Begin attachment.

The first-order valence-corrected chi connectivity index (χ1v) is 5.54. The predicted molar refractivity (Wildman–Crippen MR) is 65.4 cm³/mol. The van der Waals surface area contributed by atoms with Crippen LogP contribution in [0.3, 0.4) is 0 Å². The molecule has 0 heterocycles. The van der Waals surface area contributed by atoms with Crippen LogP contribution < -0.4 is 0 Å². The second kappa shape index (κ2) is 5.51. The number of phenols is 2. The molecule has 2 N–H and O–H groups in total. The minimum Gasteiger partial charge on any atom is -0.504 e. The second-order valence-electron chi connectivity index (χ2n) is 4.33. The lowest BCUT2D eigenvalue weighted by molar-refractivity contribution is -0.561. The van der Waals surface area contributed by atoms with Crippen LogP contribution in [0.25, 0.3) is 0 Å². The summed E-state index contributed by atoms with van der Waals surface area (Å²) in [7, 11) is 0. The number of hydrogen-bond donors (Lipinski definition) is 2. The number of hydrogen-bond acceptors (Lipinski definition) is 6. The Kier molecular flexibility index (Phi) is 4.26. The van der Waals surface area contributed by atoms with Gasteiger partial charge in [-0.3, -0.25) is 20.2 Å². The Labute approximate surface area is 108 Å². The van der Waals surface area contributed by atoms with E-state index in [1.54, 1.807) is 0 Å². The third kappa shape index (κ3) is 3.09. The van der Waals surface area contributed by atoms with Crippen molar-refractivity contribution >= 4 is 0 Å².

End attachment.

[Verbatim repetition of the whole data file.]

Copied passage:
The first-order valence-corrected chi connectivity index (χ1v) is 5.54. The predicted molar refractivity (Wildman–Crippen MR) is 65.4 cm³/mol. The van der Waals surface area contributed by atoms with Crippen LogP contribution in [0.3, 0.4) is 0 Å². The molecule has 0 heterocycles. The van der Waals surface area contributed by atoms with Crippen LogP contribution < -0.4 is 0 Å². The second kappa shape index (κ2) is 5.51. The number of phenols is 2. The molecule has 2 N–H and O–H groups in total. The minimum Gasteiger partial charge on any atom is -0.504 e. The second-order valence-electron chi connectivity index (χ2n) is 4.33. The lowest BCUT2D eigenvalue weighted by molar-refractivity contribution is -0.561. The van der Waals surface area contributed by atoms with Crippen LogP contribution in [0.25, 0.3) is 0 Å². The summed E-state index contributed by atoms with van der Waals surface area (Å²) in [7, 11) is 0. The number of hydrogen-bond donors (Lipinski definition) is 2. The number of hydrogen-bond acceptors (Lipinski definition) is 6. The Kier molecular flexibility index (Phi) is 4.26. The van der Waals surface area contributed by atoms with Gasteiger partial charge in [-0.3, -0.25) is 20.2 Å². The Labute approximate surface area is 108 Å². The van der Waals surface area contributed by atoms with E-state index in [1.54, 1.807) is 0 Å². The third kappa shape index (κ3) is 3.09. The van der Waals surface area contributed by atoms with Crippen molar-refractivity contribution >= 4 is 0 Å².